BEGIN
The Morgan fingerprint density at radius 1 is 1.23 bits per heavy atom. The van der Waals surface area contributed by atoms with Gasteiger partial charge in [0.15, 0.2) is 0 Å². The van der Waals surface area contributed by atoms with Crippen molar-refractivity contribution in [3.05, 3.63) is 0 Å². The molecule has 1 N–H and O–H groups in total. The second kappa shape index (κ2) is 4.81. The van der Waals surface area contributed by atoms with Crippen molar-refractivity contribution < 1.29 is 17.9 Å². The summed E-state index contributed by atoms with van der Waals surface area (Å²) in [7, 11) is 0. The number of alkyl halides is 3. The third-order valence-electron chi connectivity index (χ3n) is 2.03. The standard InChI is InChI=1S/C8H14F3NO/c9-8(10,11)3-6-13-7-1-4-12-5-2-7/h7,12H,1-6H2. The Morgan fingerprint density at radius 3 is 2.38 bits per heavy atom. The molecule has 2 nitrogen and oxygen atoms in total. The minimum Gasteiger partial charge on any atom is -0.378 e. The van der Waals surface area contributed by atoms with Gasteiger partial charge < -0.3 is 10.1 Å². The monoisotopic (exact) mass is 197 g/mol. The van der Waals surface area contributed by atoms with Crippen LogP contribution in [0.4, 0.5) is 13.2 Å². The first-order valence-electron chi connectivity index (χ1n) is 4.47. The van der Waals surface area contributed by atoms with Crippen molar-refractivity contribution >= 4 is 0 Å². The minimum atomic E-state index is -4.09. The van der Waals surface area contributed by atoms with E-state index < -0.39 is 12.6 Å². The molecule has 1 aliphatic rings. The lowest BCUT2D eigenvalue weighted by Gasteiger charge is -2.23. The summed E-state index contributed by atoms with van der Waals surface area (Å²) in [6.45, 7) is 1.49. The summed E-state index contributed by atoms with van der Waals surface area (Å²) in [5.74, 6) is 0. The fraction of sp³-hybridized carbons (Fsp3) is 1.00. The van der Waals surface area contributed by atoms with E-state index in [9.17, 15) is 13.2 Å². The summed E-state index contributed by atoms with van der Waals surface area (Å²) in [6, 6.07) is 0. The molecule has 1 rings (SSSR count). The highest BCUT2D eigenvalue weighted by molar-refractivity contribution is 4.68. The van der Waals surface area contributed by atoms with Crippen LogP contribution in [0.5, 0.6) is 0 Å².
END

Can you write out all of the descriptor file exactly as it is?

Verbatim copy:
The Morgan fingerprint density at radius 1 is 1.23 bits per heavy atom. The van der Waals surface area contributed by atoms with Gasteiger partial charge in [0.15, 0.2) is 0 Å². The van der Waals surface area contributed by atoms with Crippen molar-refractivity contribution in [3.05, 3.63) is 0 Å². The molecule has 1 N–H and O–H groups in total. The second kappa shape index (κ2) is 4.81. The van der Waals surface area contributed by atoms with Crippen molar-refractivity contribution < 1.29 is 17.9 Å². The summed E-state index contributed by atoms with van der Waals surface area (Å²) in [7, 11) is 0. The number of alkyl halides is 3. The third-order valence-electron chi connectivity index (χ3n) is 2.03. The standard InChI is InChI=1S/C8H14F3NO/c9-8(10,11)3-6-13-7-1-4-12-5-2-7/h7,12H,1-6H2. The Morgan fingerprint density at radius 3 is 2.38 bits per heavy atom. The molecule has 2 nitrogen and oxygen atoms in total. The minimum Gasteiger partial charge on any atom is -0.378 e. The van der Waals surface area contributed by atoms with Gasteiger partial charge < -0.3 is 10.1 Å². The monoisotopic (exact) mass is 197 g/mol. The van der Waals surface area contributed by atoms with Crippen LogP contribution in [0.4, 0.5) is 13.2 Å². The first-order valence-electron chi connectivity index (χ1n) is 4.47. The van der Waals surface area contributed by atoms with Crippen molar-refractivity contribution >= 4 is 0 Å². The minimum atomic E-state index is -4.09. The van der Waals surface area contributed by atoms with E-state index < -0.39 is 12.6 Å². The molecule has 1 aliphatic rings. The lowest BCUT2D eigenvalue weighted by Gasteiger charge is -2.23. The summed E-state index contributed by atoms with van der Waals surface area (Å²) in [6.45, 7) is 1.49. The summed E-state index contributed by atoms with van der Waals surface area (Å²) in [5.74, 6) is 0. The fraction of sp³-hybridized carbons (Fsp3) is 1.00. The van der Waals surface area contributed by atoms with E-state index in [9.17, 15) is 13.2 Å². The summed E-state index contributed by atoms with van der Waals surface area (Å²) in [6, 6.07) is 0. The molecule has 1 rings (SSSR count). The highest BCUT2D eigenvalue weighted by molar-refractivity contribution is 4.68. The van der Waals surface area contributed by atoms with Crippen LogP contribution in [0.5, 0.6) is 0 Å².